Fractional air travel company Volato launched during the height of the pandemic as travelers, concerned about virus-related safety and disruptions on commercial flights, began flocking to private aviation. Volato sought to differentiate itself from other fractional programs by offering a unique investment structure professing to share operating revenue, including third-party charter revenue, with its fractional owners.
As prospective Volato customers began reaching out for guidance, Shaircraft CEO, James Butler, examined the fine print in their contracts for potential pitfalls. In an article for Private Jet Card Comparisons, Butler cautions, “Having worked on several Volato agreements, I’ve identified a basic component of its contract structure that may pose serious problems for potential customers: Individual owners do not have a direct contractual relationship, in legalese, called ‘privity,’ with Volato.”
Traditionally, fractional owners contract directly with the program operator so that if the operator fails to perform its obligations, the owner has recourse against the operator as outlined in the contract documents. However, Volato owners are members of a separate limited liability company that, in turn, contracts with Volato. “Under this structure,” says Butler, “an individual owner must secure the approval of a majority or, in some cases, even a supermajority of the other owners to make a claim under the contract.”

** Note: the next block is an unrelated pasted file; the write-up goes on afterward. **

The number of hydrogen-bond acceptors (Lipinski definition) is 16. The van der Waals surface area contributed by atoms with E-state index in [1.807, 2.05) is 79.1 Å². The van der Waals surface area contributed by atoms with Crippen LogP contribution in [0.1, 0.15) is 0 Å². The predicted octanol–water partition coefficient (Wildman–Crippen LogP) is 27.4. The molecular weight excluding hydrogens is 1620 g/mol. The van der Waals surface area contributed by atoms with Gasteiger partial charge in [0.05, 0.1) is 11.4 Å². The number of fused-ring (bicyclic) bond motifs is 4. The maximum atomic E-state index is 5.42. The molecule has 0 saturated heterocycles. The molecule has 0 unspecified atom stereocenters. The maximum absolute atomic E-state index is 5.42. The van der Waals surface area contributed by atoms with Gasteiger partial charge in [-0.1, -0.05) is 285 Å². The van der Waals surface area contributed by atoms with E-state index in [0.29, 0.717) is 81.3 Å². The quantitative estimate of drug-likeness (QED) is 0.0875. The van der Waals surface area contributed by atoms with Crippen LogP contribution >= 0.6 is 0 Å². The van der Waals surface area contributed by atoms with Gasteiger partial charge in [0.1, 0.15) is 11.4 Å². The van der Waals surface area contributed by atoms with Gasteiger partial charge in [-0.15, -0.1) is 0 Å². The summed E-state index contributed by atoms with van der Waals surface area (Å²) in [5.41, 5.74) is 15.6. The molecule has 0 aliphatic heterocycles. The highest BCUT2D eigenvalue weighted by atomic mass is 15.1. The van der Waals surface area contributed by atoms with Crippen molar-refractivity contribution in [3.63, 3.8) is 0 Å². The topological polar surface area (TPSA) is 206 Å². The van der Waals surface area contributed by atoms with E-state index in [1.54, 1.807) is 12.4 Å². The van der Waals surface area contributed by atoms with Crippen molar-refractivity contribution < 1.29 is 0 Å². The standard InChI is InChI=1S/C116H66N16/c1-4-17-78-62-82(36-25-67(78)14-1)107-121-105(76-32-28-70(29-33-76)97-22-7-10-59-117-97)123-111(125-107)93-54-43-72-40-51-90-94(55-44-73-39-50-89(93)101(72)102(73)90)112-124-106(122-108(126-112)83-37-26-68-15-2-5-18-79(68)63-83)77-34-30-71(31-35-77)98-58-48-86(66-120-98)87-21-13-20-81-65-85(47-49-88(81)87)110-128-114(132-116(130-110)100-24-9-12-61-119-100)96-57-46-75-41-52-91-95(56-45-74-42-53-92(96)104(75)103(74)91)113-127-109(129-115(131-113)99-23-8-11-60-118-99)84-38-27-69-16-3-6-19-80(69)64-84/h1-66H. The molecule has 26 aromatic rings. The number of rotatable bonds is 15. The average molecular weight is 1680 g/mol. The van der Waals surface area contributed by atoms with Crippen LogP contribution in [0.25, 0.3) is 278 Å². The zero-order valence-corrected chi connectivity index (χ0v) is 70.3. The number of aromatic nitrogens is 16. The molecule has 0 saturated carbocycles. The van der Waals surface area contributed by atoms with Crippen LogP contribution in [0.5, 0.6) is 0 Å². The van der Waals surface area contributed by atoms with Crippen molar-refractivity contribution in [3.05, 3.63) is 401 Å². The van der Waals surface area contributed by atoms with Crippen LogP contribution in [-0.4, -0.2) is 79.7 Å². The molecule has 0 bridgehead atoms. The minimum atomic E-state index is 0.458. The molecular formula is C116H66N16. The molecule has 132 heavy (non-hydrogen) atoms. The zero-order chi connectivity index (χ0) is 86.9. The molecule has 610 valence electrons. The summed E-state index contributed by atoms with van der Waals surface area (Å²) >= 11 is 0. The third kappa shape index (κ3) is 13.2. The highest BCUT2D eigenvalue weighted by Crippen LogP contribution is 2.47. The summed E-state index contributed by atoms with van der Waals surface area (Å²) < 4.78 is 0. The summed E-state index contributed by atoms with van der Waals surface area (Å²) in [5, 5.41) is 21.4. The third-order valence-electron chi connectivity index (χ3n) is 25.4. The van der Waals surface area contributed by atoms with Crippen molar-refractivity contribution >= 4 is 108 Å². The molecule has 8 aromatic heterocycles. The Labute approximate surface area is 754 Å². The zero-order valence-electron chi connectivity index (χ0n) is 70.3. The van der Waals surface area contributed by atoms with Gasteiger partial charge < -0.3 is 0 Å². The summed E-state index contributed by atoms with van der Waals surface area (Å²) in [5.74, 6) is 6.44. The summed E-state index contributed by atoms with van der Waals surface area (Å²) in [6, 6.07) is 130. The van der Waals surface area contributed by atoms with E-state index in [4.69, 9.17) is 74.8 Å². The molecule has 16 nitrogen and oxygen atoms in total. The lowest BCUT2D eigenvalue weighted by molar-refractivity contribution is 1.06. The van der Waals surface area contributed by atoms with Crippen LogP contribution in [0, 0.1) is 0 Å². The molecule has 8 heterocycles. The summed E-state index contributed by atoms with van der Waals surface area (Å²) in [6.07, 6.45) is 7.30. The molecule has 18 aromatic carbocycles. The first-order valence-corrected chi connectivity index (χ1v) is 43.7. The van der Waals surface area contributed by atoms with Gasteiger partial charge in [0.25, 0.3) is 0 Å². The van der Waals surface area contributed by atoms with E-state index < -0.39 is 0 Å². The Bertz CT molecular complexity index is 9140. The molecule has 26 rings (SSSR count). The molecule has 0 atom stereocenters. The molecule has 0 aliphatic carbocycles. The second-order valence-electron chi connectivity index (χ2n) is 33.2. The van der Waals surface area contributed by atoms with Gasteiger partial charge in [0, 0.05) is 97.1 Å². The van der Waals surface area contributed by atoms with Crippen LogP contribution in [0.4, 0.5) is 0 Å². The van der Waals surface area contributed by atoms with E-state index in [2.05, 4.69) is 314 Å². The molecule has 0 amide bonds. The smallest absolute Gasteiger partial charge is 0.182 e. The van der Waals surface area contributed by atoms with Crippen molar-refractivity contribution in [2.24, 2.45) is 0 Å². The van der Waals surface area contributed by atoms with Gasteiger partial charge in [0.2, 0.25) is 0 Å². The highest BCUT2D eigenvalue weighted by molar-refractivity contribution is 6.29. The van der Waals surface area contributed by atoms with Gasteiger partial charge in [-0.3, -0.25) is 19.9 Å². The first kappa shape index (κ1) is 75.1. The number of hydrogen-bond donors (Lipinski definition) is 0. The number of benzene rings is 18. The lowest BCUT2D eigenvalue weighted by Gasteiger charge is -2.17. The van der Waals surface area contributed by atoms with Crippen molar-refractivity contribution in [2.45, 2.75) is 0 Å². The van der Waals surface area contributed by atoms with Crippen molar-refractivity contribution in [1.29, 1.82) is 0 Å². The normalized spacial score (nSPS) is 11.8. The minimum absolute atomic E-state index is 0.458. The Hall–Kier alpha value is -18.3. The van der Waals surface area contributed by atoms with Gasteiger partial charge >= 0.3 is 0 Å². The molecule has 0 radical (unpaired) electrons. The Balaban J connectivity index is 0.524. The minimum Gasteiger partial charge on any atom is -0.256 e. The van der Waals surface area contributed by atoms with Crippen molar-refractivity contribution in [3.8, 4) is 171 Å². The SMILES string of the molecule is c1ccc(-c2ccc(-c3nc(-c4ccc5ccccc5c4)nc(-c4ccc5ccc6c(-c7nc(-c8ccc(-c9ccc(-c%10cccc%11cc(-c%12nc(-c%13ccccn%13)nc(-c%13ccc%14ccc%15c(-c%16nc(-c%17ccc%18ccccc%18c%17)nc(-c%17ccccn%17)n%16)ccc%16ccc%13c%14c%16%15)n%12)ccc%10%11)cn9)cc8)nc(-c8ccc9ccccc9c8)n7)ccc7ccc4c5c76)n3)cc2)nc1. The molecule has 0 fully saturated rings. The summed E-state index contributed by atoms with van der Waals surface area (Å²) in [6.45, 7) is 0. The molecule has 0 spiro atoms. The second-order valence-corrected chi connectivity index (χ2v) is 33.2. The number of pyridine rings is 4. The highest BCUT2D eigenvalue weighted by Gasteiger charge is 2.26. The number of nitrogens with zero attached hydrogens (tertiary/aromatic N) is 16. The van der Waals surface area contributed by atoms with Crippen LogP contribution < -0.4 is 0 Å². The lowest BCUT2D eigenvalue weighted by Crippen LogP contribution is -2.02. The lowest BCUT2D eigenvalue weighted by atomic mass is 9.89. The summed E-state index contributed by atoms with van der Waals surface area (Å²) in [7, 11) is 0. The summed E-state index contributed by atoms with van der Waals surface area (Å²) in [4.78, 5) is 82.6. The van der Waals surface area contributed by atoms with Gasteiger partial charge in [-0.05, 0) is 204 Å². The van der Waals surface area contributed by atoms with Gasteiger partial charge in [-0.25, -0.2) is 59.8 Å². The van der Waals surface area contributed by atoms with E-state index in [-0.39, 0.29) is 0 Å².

Another red flag is that owners are not protected from the defaults of other owners/members of their limited liability company. So, if one member defaults on its contract, the other owners could potentially have to make up any shortfall.
The bottom line, according to Butler, “While Volato’s reimagined fractional model is an interesting entry into the fractional jet space, significant concerns raised by its contract structure counsel a caveat emptor approach when considering a potential investment.”
Read the full article here.